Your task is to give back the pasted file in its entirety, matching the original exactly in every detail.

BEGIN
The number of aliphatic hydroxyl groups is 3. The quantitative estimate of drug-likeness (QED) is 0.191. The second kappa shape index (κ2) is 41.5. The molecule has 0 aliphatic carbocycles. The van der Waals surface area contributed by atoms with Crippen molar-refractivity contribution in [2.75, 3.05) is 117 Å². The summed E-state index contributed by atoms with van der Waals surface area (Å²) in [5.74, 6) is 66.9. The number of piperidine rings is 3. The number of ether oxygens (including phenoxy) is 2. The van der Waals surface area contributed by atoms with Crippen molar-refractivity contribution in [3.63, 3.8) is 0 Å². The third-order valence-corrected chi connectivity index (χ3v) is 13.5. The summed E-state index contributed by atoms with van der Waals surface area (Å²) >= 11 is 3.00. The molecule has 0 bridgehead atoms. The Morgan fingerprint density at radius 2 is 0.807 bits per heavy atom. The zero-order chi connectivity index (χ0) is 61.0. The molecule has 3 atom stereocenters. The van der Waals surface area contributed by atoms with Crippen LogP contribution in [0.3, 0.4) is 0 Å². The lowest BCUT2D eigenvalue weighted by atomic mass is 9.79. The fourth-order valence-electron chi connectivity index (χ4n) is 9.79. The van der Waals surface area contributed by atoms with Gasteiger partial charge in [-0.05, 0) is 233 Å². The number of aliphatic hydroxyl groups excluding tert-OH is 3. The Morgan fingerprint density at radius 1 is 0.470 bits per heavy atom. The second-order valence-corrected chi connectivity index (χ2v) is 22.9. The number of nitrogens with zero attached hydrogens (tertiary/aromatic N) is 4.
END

The number of aliphatic hydroxyl groups is 3. The quantitative estimate of drug-likeness (QED) is 0.191. The second kappa shape index (κ2) is 41.5. The molecule has 0 aliphatic carbocycles. The van der Waals surface area contributed by atoms with Crippen molar-refractivity contribution in [2.75, 3.05) is 117 Å². The summed E-state index contributed by atoms with van der Waals surface area (Å²) in [5.74, 6) is 66.9. The number of piperidine rings is 3. The number of ether oxygens (including phenoxy) is 2. The van der Waals surface area contributed by atoms with Crippen molar-refractivity contribution in [3.63, 3.8) is 0 Å². The third-order valence-corrected chi connectivity index (χ3v) is 13.5. The summed E-state index contributed by atoms with van der Waals surface area (Å²) >= 11 is 3.00. The molecule has 0 bridgehead atoms. The Morgan fingerprint density at radius 2 is 0.807 bits per heavy atom. The zero-order chi connectivity index (χ0) is 61.0. The molecule has 3 atom stereocenters. The van der Waals surface area contributed by atoms with Crippen LogP contribution in [0.3, 0.4) is 0 Å². The lowest BCUT2D eigenvalue weighted by atomic mass is 9.79. The fourth-order valence-electron chi connectivity index (χ4n) is 9.79. The van der Waals surface area contributed by atoms with Gasteiger partial charge in [-0.05, 0) is 233 Å². The number of aliphatic hydroxyl groups excluding tert-OH is 3. The Morgan fingerprint density at radius 1 is 0.470 bits per heavy atom. The second-order valence-corrected chi connectivity index (χ2v) is 22.9. The number of nitrogens with zero attached hydrogens (tertiary/aromatic N) is 4.